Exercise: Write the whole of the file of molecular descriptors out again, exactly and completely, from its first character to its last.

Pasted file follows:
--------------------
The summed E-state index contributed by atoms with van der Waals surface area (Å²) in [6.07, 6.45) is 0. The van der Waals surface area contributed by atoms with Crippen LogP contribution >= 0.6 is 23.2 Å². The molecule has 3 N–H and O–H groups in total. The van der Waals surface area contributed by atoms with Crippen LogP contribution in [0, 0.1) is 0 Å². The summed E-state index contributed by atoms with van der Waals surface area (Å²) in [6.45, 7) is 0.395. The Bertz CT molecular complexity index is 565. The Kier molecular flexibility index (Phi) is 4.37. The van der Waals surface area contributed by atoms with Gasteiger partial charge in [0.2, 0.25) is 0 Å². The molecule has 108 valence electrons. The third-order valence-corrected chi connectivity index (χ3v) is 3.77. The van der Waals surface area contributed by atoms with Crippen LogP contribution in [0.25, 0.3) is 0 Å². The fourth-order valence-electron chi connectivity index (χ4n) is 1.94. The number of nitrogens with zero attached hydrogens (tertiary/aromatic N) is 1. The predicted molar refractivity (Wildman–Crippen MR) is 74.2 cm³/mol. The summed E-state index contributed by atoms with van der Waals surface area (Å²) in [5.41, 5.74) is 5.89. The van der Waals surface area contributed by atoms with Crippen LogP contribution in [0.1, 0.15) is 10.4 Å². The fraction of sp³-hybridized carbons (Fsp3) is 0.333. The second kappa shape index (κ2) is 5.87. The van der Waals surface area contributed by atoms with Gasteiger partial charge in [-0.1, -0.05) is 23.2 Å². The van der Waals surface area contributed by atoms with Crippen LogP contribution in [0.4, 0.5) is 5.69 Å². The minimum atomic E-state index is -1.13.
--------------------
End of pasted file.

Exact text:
The summed E-state index contributed by atoms with van der Waals surface area (Å²) in [6.07, 6.45) is 0. The van der Waals surface area contributed by atoms with Crippen LogP contribution >= 0.6 is 23.2 Å². The molecule has 3 N–H and O–H groups in total. The van der Waals surface area contributed by atoms with Crippen LogP contribution in [0, 0.1) is 0 Å². The summed E-state index contributed by atoms with van der Waals surface area (Å²) in [6.45, 7) is 0.395. The Bertz CT molecular complexity index is 565. The Kier molecular flexibility index (Phi) is 4.37. The van der Waals surface area contributed by atoms with Gasteiger partial charge in [0.2, 0.25) is 0 Å². The molecule has 108 valence electrons. The third-order valence-corrected chi connectivity index (χ3v) is 3.77. The van der Waals surface area contributed by atoms with Crippen LogP contribution in [0.25, 0.3) is 0 Å². The fourth-order valence-electron chi connectivity index (χ4n) is 1.94. The number of nitrogens with zero attached hydrogens (tertiary/aromatic N) is 1. The predicted molar refractivity (Wildman–Crippen MR) is 74.2 cm³/mol. The summed E-state index contributed by atoms with van der Waals surface area (Å²) in [5.41, 5.74) is 5.89. The van der Waals surface area contributed by atoms with Crippen LogP contribution in [0.1, 0.15) is 10.4 Å². The fraction of sp³-hybridized carbons (Fsp3) is 0.333. The second kappa shape index (κ2) is 5.87. The van der Waals surface area contributed by atoms with Gasteiger partial charge in [-0.1, -0.05) is 23.2 Å². The van der Waals surface area contributed by atoms with Crippen LogP contribution in [0.4, 0.5) is 5.69 Å². The minimum atomic E-state index is -1.13.